Saturday, November 26, 2022

From Russia With Expectations

Washington, DC – The Embassy of Sri Lanka in Moscow announced today (October 17) progress in securing a long-term credit line from Russia in order to import fuel to Sri Lanka. “This Embassy is of the view that this credit line facility will play an important role to make adequate fuel supplies available to Sri Lanka at a competitive price in the months to come,” said the embassy in a statement posted on their website.

In response to a question from Global Strat View on Sri Lanka’s announcement, a State Department spokesperson said, “We recognize the pressure Sri Lanka’s government is facing to secure affordable fuel supplies. While the United States was able to ban for itself oil, LNG, and coal imports from Russia, given our position as an energy producer, other countries will have to make their own choices regarding energy imports, based on their own circumstances.”

Interestingly, when this was announced, Assistant Secretary of State for South and Central Asian Affairs Donald Lu was visiting Sri Lanka (October 17-19) to discuss US -Sri Lanka relations and Sri Lanka’s economic situation. Assistant Secretary Lu met with senior Sri Lankan officials to discuss ways in which the United States and Sri Lanka could work together to promote economic stability, regional security, human rights, and responsive, transparent, and inclusive governance.

Senior journalist Rajesh Sundaram, who has covered Sri Lanka extensively for two decades, said, “Nothing comes without strings attached when you are a financial basket case. All the aid Sri Lanka is getting, even from India and China, comes with some strings and expectations of business/ geostrategic/diplomatic concessions. Sri Lanka would be expected to oppose adverse resolutions at multilateral fora against Russia. And for Russia throwing a credit line to a tiny island nation is not a big price to pay. It will also ensure imports of tea and spices and a sanctuary for Russian tourists.”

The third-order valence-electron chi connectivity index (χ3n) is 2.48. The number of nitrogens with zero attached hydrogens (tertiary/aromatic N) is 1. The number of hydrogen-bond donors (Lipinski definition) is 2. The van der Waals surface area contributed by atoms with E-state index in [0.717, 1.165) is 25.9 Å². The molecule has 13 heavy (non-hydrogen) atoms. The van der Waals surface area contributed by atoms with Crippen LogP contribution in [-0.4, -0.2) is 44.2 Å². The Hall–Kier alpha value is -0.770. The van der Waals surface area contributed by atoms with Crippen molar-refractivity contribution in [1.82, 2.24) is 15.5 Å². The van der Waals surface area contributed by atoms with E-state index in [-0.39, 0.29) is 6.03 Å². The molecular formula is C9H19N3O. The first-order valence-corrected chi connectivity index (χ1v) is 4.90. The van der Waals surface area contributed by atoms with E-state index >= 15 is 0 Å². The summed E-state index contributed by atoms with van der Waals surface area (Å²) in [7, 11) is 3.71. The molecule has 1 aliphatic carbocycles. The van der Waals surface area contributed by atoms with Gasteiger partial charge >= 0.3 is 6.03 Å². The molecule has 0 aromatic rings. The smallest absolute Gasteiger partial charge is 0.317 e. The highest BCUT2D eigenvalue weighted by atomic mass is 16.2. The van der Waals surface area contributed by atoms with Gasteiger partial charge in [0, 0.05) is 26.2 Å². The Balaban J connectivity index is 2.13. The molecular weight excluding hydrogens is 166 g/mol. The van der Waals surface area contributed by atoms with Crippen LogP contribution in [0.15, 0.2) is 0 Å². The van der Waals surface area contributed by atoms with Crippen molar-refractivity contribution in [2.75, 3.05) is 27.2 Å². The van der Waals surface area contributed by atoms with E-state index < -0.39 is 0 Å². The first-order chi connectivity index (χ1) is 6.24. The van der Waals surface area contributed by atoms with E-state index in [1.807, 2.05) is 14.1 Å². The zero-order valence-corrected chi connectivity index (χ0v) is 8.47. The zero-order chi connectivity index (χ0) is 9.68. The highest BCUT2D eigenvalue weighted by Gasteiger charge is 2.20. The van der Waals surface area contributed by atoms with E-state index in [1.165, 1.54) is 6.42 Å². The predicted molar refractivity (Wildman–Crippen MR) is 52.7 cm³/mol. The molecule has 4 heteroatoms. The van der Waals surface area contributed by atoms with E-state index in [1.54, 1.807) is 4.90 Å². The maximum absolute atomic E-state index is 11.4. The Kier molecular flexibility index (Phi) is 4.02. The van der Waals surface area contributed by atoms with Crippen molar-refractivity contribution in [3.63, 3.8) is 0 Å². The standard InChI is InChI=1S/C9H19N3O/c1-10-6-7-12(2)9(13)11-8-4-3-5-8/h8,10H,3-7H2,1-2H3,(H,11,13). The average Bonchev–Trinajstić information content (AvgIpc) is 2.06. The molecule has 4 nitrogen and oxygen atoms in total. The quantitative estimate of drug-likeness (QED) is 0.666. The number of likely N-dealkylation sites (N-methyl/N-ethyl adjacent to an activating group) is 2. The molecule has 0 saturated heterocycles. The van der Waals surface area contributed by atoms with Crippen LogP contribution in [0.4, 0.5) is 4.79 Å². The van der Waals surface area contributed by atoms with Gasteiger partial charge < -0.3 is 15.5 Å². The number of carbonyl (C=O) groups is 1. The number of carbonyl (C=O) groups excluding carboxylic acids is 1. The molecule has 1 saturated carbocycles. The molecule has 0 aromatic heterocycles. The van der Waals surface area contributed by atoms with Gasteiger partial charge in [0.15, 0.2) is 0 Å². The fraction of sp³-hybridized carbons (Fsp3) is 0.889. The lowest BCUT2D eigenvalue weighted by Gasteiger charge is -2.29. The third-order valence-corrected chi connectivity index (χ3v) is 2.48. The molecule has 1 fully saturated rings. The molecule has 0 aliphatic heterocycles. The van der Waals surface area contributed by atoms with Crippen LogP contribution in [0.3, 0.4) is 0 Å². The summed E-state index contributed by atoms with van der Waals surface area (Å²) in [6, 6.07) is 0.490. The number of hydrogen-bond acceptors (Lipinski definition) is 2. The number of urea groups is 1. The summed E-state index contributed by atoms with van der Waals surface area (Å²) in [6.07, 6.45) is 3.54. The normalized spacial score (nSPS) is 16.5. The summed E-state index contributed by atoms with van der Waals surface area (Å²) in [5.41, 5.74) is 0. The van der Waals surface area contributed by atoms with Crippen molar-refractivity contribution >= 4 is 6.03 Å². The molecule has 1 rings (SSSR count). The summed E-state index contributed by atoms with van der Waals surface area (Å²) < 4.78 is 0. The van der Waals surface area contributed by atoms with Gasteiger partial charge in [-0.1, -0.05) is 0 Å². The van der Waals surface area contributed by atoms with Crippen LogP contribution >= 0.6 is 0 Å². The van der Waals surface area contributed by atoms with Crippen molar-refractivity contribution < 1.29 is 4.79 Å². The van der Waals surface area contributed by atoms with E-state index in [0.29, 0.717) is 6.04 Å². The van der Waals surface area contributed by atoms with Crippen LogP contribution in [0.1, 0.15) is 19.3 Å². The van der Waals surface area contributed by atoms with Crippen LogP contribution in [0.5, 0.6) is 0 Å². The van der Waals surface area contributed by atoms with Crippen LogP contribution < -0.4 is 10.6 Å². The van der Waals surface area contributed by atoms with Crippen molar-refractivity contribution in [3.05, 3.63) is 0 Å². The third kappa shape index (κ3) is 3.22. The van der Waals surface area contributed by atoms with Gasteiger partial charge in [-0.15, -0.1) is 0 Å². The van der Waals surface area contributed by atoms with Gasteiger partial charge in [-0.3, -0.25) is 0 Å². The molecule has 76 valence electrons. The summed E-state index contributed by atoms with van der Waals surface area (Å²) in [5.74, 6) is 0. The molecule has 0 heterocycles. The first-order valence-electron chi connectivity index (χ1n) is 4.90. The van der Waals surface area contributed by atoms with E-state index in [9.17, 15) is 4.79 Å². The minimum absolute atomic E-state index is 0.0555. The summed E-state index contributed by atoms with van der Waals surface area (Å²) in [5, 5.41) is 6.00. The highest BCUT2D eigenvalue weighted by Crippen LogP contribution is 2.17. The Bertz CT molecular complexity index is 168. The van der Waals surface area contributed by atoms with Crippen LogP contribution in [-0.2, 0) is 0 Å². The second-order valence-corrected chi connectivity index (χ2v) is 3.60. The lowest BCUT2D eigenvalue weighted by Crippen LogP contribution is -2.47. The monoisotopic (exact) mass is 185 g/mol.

Sri Lanka’s President, Gotabaya Rajapaksa, had spoken to Russian President Vladimir Putin in July of this year to request credit support for fuel imports to Sri Lanka. The island nation has seen a massive jump in prices of essential commodities, leading to shortages and empty supermarket shelves. 

Sri Lanka’s leadership has been lured in the past by the easy availability of cash from China to finance ambitious infrastructure projects that give the impression of rapid economic development. Political expediency has led Sri Lanka’s leadership to ignore conditions that later come back to haunt them. The credit support from Russia is another example.

Author profile
Poonam Sharma
Editor

Poonam is a multi-media journalist, and Founder and Editor of Global Strat View. She was the Managing Editor of India America Today (IAT) for seven years, and launched its print edition in 2019 with IAT's Founder and Editor, the late Tejinder Singh.

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